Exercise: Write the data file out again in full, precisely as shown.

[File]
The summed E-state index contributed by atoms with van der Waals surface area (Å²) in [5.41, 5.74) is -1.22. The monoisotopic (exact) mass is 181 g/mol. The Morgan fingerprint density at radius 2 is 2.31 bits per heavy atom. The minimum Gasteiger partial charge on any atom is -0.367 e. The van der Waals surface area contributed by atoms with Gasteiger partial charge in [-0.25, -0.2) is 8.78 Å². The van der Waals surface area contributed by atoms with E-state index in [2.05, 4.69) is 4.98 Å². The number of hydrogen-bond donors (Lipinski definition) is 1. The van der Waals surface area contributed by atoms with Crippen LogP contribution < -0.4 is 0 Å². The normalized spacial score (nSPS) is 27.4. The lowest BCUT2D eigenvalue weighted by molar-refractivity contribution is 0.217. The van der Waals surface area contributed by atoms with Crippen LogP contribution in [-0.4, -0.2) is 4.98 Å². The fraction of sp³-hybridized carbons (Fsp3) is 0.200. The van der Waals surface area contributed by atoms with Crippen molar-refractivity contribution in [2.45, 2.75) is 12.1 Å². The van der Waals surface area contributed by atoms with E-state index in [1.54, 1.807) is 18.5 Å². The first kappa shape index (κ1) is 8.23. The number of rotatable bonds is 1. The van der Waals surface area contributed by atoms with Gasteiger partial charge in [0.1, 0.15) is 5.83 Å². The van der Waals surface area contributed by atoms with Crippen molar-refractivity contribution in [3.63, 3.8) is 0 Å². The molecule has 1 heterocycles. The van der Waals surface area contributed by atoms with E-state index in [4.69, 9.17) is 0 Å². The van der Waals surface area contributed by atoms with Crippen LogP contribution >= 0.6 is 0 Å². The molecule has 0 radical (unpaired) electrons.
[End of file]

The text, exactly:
The summed E-state index contributed by atoms with van der Waals surface area (Å²) in [5.41, 5.74) is -1.22. The monoisotopic (exact) mass is 181 g/mol. The Morgan fingerprint density at radius 2 is 2.31 bits per heavy atom. The minimum Gasteiger partial charge on any atom is -0.367 e. The van der Waals surface area contributed by atoms with Gasteiger partial charge in [-0.25, -0.2) is 8.78 Å². The van der Waals surface area contributed by atoms with E-state index in [2.05, 4.69) is 4.98 Å². The number of hydrogen-bond donors (Lipinski definition) is 1. The van der Waals surface area contributed by atoms with Crippen LogP contribution < -0.4 is 0 Å². The normalized spacial score (nSPS) is 27.4. The lowest BCUT2D eigenvalue weighted by molar-refractivity contribution is 0.217. The van der Waals surface area contributed by atoms with Crippen LogP contribution in [-0.4, -0.2) is 4.98 Å². The fraction of sp³-hybridized carbons (Fsp3) is 0.200. The van der Waals surface area contributed by atoms with Crippen molar-refractivity contribution in [2.45, 2.75) is 12.1 Å². The van der Waals surface area contributed by atoms with E-state index in [1.54, 1.807) is 18.5 Å². The first kappa shape index (κ1) is 8.23. The number of rotatable bonds is 1. The van der Waals surface area contributed by atoms with Gasteiger partial charge in [0.1, 0.15) is 5.83 Å². The van der Waals surface area contributed by atoms with Crippen molar-refractivity contribution in [3.63, 3.8) is 0 Å². The molecule has 1 heterocycles. The van der Waals surface area contributed by atoms with E-state index in [4.69, 9.17) is 0 Å². The van der Waals surface area contributed by atoms with Crippen LogP contribution >= 0.6 is 0 Å². The molecule has 0 radical (unpaired) electrons.